Genre: Urban fantasy/paranormal romance
Publisher: SP Press
Date of Publication: November 18
Word Count: approx. 80K
You never know how much you'll miss something until it's gone for good.
We brought our people. We brought our history. We brought the magic which keeps us whole and sane.
Except it isn't working. People are sick. Dying. Or worse--unable to control the beast inside them.
The survival of Selena rests on the shoulders of a select few. If there was ever a time for miracles, it's now.
L.M. Pruitt has been reading and writing for as long as she can remember. A native of Florida with a love of New Orleans, she has the uncanny ability to find humor in most things and would probably kill a plastic plant. She knows this because she's killed bamboo. Twice. She is the author of the Winged series, the Plaisir Coupable series, Jude Magdalyn series, the Moon Rising series, and Taken: A Frankie Post Novel.
1. Where do you get your ideas?
The Moon Rising series started as a writing exercise, something to help with the bout of writer’s block I was struggling with while in the middle of another book. It ended up being so much more than that and I’m still thrilled and shocked it’s grown in to the series it has.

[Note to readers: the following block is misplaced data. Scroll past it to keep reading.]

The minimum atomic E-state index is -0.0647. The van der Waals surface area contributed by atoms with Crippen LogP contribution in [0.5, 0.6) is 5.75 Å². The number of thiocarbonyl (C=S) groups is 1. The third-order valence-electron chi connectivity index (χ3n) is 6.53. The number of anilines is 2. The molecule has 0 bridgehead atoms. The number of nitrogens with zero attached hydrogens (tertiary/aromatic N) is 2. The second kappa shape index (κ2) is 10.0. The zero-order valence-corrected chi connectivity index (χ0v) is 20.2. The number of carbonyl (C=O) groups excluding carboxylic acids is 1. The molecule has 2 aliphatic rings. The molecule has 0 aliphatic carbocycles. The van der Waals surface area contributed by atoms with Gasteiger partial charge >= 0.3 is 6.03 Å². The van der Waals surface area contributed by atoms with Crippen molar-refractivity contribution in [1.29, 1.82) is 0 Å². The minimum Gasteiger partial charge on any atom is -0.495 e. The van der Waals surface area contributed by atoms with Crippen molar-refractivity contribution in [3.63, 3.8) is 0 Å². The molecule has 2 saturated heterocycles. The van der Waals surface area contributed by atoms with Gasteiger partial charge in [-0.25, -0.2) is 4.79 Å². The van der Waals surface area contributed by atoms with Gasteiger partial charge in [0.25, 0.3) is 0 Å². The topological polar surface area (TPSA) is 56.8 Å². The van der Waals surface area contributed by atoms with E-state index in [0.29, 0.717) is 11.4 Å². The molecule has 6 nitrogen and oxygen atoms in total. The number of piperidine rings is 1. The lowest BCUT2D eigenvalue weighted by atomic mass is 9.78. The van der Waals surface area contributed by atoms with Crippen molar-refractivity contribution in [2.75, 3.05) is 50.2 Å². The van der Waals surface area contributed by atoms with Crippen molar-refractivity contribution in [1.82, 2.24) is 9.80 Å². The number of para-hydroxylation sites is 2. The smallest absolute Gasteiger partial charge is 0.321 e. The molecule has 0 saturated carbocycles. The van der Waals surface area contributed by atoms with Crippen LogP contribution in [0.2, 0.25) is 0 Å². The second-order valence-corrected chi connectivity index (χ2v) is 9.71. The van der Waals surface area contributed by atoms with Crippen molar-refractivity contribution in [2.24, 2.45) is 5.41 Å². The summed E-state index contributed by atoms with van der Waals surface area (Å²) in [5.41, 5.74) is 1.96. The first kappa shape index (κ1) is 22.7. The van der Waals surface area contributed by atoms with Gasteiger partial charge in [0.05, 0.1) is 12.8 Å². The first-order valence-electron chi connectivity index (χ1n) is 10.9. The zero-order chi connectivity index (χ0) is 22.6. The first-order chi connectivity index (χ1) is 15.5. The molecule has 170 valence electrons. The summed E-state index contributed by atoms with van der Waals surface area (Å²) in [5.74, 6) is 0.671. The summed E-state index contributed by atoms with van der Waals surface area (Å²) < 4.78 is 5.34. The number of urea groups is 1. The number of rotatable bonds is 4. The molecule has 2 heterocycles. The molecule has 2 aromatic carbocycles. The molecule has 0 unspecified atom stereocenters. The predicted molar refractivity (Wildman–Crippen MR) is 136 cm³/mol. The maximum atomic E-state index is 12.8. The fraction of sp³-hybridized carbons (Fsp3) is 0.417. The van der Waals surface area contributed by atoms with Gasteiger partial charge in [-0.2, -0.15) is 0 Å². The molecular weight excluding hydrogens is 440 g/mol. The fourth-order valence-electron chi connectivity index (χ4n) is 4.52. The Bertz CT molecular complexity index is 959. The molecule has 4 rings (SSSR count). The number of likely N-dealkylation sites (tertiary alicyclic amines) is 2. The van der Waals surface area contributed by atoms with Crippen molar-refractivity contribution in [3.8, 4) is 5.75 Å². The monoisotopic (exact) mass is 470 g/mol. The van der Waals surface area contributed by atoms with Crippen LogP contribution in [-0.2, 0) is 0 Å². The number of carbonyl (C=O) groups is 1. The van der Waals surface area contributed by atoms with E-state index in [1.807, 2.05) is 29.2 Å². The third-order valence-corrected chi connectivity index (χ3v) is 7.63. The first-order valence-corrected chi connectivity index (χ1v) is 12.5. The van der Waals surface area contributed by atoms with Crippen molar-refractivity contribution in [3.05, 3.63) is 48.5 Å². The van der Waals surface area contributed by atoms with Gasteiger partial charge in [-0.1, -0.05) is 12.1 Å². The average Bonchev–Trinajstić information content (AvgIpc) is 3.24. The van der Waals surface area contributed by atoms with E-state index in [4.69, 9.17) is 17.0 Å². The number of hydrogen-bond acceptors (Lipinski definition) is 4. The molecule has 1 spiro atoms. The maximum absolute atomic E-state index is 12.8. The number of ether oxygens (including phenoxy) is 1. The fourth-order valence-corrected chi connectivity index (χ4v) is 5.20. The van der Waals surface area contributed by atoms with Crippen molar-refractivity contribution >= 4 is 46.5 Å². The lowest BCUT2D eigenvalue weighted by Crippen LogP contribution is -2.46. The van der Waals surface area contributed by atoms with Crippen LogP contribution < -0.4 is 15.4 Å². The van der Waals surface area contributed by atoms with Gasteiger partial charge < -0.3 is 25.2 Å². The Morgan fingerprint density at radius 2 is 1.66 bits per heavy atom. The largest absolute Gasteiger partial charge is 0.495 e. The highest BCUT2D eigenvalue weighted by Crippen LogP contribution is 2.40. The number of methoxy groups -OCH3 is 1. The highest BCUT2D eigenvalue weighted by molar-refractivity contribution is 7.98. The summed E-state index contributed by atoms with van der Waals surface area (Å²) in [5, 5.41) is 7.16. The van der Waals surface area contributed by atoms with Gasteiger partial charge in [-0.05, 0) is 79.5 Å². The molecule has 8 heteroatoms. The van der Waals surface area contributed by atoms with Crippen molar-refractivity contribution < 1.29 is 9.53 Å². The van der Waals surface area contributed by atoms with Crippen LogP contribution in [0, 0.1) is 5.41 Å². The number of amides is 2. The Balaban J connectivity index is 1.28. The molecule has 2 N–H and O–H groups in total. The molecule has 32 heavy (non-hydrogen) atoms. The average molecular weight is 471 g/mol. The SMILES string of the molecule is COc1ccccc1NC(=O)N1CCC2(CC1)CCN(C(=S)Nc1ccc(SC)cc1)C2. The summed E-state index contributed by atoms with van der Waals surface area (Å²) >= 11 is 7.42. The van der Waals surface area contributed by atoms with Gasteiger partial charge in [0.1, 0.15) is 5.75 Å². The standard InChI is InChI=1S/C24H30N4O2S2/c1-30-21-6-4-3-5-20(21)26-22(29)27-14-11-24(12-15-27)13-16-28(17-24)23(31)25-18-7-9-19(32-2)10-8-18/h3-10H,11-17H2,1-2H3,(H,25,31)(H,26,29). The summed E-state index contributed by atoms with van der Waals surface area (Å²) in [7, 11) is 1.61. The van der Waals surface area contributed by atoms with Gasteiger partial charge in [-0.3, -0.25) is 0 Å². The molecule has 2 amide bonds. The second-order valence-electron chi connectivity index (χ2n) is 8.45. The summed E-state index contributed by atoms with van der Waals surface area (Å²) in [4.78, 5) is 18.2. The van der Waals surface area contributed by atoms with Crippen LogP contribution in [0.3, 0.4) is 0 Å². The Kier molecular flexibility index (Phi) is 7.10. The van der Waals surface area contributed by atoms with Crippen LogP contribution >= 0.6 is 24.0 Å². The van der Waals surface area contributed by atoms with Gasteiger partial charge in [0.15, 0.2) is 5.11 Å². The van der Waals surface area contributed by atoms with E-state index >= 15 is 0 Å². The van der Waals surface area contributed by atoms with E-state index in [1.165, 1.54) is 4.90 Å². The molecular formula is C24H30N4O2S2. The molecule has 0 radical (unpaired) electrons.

2. Do you have a dream cast for your book?
I don’t, actually. I’ve never really given much thought to seeing Moon Rising as a movie or a television series. If it were to become one or the other, I’d lean toward a television series, preferably on HBO or FX—a station which isn’t overly concerned about graphic content.
3. How do you handle writer’s block?
Different ways. Some times I just veg out, catch up on reading or television watching. Other times I’ll start work on a new project in an effort to get the creativity working. And some times you simply have to struggle through it.
4. What inspired you to write this book?
As I said before, it was a writing exercise to help clear my mind and get me back on track. It wound up being so much bigger and more complex and I had to see it through to the end and I’m so glad I did.
5.What’s the hardest part of being an author?
I think it would have to be the solitude. Don’t get me wrong, I’m fairly good with being alone but every now and then you want to have someone to talk to about your day and your work. I think that’s why it’s so important to reach out and create your own support network of writers to keep you focused and sharp and recharged.